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KALISPELL - An army of European insects is on the march, invading Montana with a mission to get at the root of the state's spotted knapweed problem.

Science calls them Cyphocleonus achates. Most folks know them as root weevils. Knapweed calls them trouble.

On Wednesday, Montana Department of Transportation crews will cut loose a colony of root-boring weevils in Lincoln County, the first of several releases expected in the ongoing war on weeds. The new tools of the trade in that war are biological weapons such as C. achates, bugs with a taste for invasive weeds.

The weevils that favor the flavor of knapweed were first released in the United States back in 1987, part of a Montana program to knock back both spotted and diffuse knapweed.

The knapweeds took hold across the northern United States in the early part of the last century, traveling from Eastern Europe and Asia to put down roots in disturbed soils and overgrazed pasture. In some places, knapweed has choked out 100 percent of cattle range, leaving the land awash in a sea of purple-flowered plants the cows won't eat.

But root weevils will.

The bugs are big, most of an inch long, speckled in a brownish-gray that blends both with Montana dirt and the seedhead on a knapweed plant. They don't fly, but can run fast, and have been known to play dead when poked or prodded.

Ronald Lang, at the Forestry Sciences Lab on the Bozeman campus of Montana State University, says the weevils eat knapweed exclusively from cradle to grave. The borers spend the winter in a larval stage, snug as a bug in the taproot of a knapweed plant.

They feed on the roots until round about August, when the adult weevils emerge to graze tender knapweed leaves. Through late summer and early fall, female weevils eat and mate, eat and mate, laying upward of 100 eggs on the plant's roots, just below the soil's surface.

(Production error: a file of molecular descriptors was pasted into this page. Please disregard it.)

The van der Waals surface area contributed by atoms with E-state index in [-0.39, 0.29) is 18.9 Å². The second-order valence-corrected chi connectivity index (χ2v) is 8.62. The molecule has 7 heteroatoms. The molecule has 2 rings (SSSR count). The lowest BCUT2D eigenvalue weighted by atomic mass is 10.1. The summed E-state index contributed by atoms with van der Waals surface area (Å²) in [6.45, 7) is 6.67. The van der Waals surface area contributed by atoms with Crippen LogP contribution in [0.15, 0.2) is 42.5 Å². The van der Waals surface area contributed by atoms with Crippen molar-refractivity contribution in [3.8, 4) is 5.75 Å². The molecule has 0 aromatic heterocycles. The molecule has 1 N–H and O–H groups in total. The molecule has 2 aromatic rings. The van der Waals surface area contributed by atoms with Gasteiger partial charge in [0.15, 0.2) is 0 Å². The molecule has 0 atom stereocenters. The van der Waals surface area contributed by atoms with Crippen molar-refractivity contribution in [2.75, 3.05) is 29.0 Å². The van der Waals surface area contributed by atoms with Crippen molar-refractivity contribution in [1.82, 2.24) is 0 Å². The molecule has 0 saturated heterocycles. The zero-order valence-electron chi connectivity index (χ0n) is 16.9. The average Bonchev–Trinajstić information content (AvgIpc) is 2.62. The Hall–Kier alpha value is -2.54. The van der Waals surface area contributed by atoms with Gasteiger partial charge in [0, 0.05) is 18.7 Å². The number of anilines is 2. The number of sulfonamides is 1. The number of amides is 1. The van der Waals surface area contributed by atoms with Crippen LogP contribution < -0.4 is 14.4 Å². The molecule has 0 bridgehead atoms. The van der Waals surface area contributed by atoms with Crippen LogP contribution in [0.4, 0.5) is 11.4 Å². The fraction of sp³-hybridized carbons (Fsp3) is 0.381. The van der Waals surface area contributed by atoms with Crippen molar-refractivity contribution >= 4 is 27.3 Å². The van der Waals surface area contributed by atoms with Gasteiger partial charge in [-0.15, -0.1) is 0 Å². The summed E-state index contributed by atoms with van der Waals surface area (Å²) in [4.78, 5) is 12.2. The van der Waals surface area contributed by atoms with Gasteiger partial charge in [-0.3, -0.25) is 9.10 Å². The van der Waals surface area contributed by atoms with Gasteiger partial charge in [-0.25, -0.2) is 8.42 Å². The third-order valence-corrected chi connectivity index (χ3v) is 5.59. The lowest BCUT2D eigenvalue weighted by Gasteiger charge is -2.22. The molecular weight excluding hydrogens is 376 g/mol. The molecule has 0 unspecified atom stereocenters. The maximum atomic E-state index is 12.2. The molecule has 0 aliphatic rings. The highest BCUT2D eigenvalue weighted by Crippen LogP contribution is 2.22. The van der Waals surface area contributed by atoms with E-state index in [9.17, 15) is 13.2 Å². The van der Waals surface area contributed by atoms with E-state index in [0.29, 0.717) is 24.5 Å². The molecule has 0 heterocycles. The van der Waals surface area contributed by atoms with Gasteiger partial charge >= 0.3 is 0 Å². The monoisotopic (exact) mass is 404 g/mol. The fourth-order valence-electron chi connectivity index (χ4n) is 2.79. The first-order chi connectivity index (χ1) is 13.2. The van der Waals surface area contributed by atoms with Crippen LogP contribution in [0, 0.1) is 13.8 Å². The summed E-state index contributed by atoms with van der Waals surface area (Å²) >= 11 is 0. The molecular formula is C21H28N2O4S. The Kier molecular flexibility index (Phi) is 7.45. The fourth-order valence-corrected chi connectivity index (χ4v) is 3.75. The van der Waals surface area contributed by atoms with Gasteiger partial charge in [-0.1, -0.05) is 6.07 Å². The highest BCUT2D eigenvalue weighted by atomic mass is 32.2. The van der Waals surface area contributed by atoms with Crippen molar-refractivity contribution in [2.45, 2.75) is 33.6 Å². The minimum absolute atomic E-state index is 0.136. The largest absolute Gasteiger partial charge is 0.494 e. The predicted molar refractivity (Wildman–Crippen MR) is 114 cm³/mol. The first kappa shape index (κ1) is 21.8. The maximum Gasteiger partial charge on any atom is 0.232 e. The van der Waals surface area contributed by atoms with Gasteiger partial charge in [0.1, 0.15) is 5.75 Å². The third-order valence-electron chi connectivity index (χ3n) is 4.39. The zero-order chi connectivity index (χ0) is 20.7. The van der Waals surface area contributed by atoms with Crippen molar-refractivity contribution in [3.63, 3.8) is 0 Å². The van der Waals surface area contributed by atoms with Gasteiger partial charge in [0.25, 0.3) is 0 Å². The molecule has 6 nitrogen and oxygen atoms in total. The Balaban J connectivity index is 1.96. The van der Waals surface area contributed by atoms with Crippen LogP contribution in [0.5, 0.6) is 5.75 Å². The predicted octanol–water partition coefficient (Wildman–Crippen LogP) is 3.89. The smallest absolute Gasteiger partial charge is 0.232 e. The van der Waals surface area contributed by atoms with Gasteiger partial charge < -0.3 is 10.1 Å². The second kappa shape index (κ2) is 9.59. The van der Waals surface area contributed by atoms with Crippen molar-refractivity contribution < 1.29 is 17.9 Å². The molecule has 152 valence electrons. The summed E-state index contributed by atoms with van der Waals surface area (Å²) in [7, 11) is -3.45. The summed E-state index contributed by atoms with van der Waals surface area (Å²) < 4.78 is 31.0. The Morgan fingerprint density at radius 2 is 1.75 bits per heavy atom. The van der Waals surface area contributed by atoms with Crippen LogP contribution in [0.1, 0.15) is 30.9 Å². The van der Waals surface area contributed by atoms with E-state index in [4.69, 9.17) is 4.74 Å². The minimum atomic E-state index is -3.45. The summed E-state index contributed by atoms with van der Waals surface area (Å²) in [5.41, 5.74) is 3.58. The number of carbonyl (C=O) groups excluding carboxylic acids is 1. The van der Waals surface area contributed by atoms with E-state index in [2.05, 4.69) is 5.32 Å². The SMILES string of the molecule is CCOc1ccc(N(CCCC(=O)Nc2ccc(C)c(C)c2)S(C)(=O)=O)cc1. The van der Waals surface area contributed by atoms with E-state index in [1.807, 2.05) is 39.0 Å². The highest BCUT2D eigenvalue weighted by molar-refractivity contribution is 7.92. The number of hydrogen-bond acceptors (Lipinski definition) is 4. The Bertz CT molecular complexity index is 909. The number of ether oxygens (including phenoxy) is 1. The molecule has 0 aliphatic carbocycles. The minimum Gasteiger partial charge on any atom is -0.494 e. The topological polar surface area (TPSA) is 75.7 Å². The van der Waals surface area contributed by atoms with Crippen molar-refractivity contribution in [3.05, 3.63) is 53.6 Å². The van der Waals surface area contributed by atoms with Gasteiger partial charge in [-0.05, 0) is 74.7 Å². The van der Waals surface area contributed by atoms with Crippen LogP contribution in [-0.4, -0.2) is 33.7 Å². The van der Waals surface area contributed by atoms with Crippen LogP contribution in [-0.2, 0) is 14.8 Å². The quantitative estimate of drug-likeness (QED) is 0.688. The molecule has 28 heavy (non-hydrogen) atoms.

Within a week or two, the youngsters hatch and begin the cycle again, chewing away at the roots, weakening the plants.

Bacteria and fungus then invade the weevil holes, and by the next summer season the knapweed is dead.

The weevils are, in fact, a big reason knapweed isn't an invasive problem in its native Europe. Indigenous to Austria, Greece, Hungary and Romania, the weevils have followed the knapweed to colonize much of Eastern Europe and Asia.

But with the plant now well established in North America - where it has no natural controls - enemies must be imported.

Of course, it's not ideal to have two foreign armies battling it out on Montana soil - especially when one is a proven colonizer and the other seems to have no known pesticide susceptibility.

But the weevils already have been unleashed in Arizona and California, Minnesota and Idaho, Nebraska, Oregon, South Dakota, Utah, Washington. Perennial populations are firmly established in Colorado, Wyoming and Montana.

Weed czars say the bugs have been remarkably effective, especially in places where herbicides are impractical or just generally undesirable. But the weevils won't work just anywhere.

They prefer toasty warm soils, and can't stand a short growing season. The eggs and larvae don't do well underwater, and a spring flood can wipe out the weevils, if not the knapweed.

Fortunately, the hot Montana roadsides so swamped in summer knapweed are often just the spot for C. achates, and highway officials hope the insects can help slow the spread of weeds into eastern Montana.

While they admit root-boring weevils cannot eradicate knapweed patches, state officials hope the bio-agents can be an important part of the arsenal now being deployed in their war with the weeds.

Reporter Michael Jamison can be reached at 1-800-366-7186 or at mjamison@missoulian.com

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